Melbourne woman Gee McCracken was at the top of her game running a string of successful businesses when she “lost everything” at the hands of “a few nasty people”.
In 2009, Ms McCracken founded a small eyelash extension business, Just Lashes, which evolved into five franchises.
In 2014 she sold Just Lashes to focus on her new weight loss company, BodyOlogy, which used microcurrent technology.
By 2017, it had expanded into four Melbourne franchises and a master-franchise in Queensland, with the group raking in more than $1.5 million in revenue in less than ten months.
But in October that year, everything started to fall apart.
“It all happened very quickly and we were flying very, very high and doing well,” she told news.com.au.
“Then, in October 2017 – I remember it as if it happened five minutes ago – I got an email saying we had received a one-star review. My stomach just sunk, because getting a one-star review is really serious.
“Maybe a lot of businesses out there don’t care, but that’s not me – it was my business I had built and my reputation, and it was everything to me.”
Ms McCracken said the initial “nasty and badly written” review was written by an unhappy customer who was accidentally double-booked for a treatment, which meant she missed out on an appointment.
A second “cruel” one-star review soon followed, and then two more a week later. Ms McCracken said she had been able to prove that two were written by genuine customers, but that two were “fake”.
Within weeks of the reviews being published online, the number of customer calls to BodyOlogy had plummeted from more than 30 per day to just a couple.
New clients stopped coming in, which seriously affected revenue, and the business soon had to cut down staff to reduce costs.
“I remember in December 2017 thinking, ‘This is serious, I don’t know how to pull us out of this.’ It was the beginning of the end,” Ms McCracken said.
“It was one of the worst times of my life. I tried to revamp the website, but nothing worked.
“I can’t tell you how much it was affecting me emotionally and physically due to the stress levels. If I was on my own it would be a different story but I had franchisees sinking with me. It was absolutely horrific.”
An emotional Ms McCracken said she contacted Google 17 times asking for help regarding the two fake reviews, but only received automated responses. Her pleas to online review sites also fell on deaf ears, and by early 2018, it was clear the business was on its last legs. “We didn’t recover,” Ms McCracken said. BodyOlogy ceased trading on June 30, 2018 and entered voluntary liquidation in September. “It sounds almost like a made-up story, that a national franchise flying so high could be brought down by a couple of reviews, but we were,” she said. “My whole life was that business and for it to crumble at the hands of a few nasty people who didn’t give a damn was just not right.” Ms McCracken said she “lost everything” and has recorded a personal loss of millions of dollars over the past year as a result of the collapse of her business – which was on a growth trajectory – after selling her home and investing into it. “It was really difficult and it fractured me financially,” she said. “I was in a very comfortable position and to lose all that was very, very difficult. “I’m lucky I’m still here after what I’ve gone through and the emotional toll it took … at times it was all too much.”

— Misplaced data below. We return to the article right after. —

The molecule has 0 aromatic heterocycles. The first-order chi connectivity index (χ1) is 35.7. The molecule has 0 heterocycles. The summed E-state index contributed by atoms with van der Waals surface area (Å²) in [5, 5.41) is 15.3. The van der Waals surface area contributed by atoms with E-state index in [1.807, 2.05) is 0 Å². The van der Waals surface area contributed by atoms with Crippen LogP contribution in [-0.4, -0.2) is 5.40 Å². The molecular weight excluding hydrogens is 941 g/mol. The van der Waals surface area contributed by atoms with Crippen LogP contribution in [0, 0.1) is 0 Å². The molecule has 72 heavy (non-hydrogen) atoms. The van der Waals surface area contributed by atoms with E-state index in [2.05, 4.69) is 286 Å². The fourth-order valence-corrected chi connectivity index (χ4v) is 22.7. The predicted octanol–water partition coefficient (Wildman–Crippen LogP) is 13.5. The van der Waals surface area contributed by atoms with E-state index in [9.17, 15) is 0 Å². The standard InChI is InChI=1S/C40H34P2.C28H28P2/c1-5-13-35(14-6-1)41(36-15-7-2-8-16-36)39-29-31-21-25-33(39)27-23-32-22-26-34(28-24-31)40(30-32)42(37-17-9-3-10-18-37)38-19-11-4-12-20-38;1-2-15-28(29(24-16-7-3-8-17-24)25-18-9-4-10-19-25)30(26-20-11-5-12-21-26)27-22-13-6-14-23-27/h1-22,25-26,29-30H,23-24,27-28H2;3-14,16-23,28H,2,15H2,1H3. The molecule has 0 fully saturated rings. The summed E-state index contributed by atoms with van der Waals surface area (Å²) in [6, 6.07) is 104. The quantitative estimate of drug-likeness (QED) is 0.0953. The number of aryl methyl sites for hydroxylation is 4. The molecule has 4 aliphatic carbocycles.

But Ms McCracken has channelled her heartbreak into a new business venture aimed at combating fake negative reviews and helping small business owners.
She has created a new online review site, The BOM, for Australian products and services which is designed to create a fairer and more constructive place for feedback and recommendations online.
The BOM gives customers cash equivalent rewards for leaving honest and constructive reviews, employs a team of moderators who check every review to ensure they meet guidelines and aims to “help bring some integrity to the internet” by tackling malicious, unfair or fake reviews designed to bring down Aussie businesses.
According to Queensland University of Technology retail expert Dr Gary Mortimer, negative online reviews could be catastrophic for small businesses.
“Anecdotally, consumers are often engaging in social media sites to look for recommendations of hotels, restaurants or businesses, and we know word of mouth or e-word of mouth has a higher standing when it comes to consumers choosing a brand – they are more likely to listen or accept as true reviews and testimonials online over what a brand or business might advertise,” he said.
“The risk of course is predatory behaviour where unscrupulous consumers or maybe competing businesses may falsely construct reviews or testimonials designed to damage a retail brand or a business.
“There’s no way of checking for authenticity or legitimacy of review.”